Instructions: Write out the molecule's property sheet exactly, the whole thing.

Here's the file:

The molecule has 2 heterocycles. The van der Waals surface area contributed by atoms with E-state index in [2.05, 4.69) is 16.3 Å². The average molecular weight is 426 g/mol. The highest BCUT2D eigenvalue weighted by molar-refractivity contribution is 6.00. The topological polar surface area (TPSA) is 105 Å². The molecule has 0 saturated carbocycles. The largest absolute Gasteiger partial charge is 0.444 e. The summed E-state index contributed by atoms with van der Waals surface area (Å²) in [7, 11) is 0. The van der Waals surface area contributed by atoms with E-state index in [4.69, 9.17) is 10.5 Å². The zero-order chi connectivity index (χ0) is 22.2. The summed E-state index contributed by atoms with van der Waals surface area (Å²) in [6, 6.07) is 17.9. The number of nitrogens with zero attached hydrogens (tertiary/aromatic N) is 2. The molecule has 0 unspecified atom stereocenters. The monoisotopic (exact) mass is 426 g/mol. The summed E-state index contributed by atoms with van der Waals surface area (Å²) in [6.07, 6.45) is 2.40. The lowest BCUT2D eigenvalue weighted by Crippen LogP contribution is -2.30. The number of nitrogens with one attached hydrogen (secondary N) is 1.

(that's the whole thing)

The molecule has 2 heterocycles. The van der Waals surface area contributed by atoms with E-state index in [2.05, 4.69) is 16.3 Å². The average molecular weight is 426 g/mol. The highest BCUT2D eigenvalue weighted by molar-refractivity contribution is 6.00. The topological polar surface area (TPSA) is 105 Å². The molecule has 0 saturated carbocycles. The largest absolute Gasteiger partial charge is 0.444 e. The summed E-state index contributed by atoms with van der Waals surface area (Å²) in [7, 11) is 0. The van der Waals surface area contributed by atoms with E-state index in [4.69, 9.17) is 10.5 Å². The zero-order chi connectivity index (χ0) is 22.2. The summed E-state index contributed by atoms with van der Waals surface area (Å²) in [6, 6.07) is 17.9. The number of nitrogens with zero attached hydrogens (tertiary/aromatic N) is 2. The molecule has 0 unspecified atom stereocenters. The monoisotopic (exact) mass is 426 g/mol. The summed E-state index contributed by atoms with van der Waals surface area (Å²) in [6.07, 6.45) is 2.40. The lowest BCUT2D eigenvalue weighted by Crippen LogP contribution is -2.30. The number of nitrogens with one attached hydrogen (secondary N) is 1.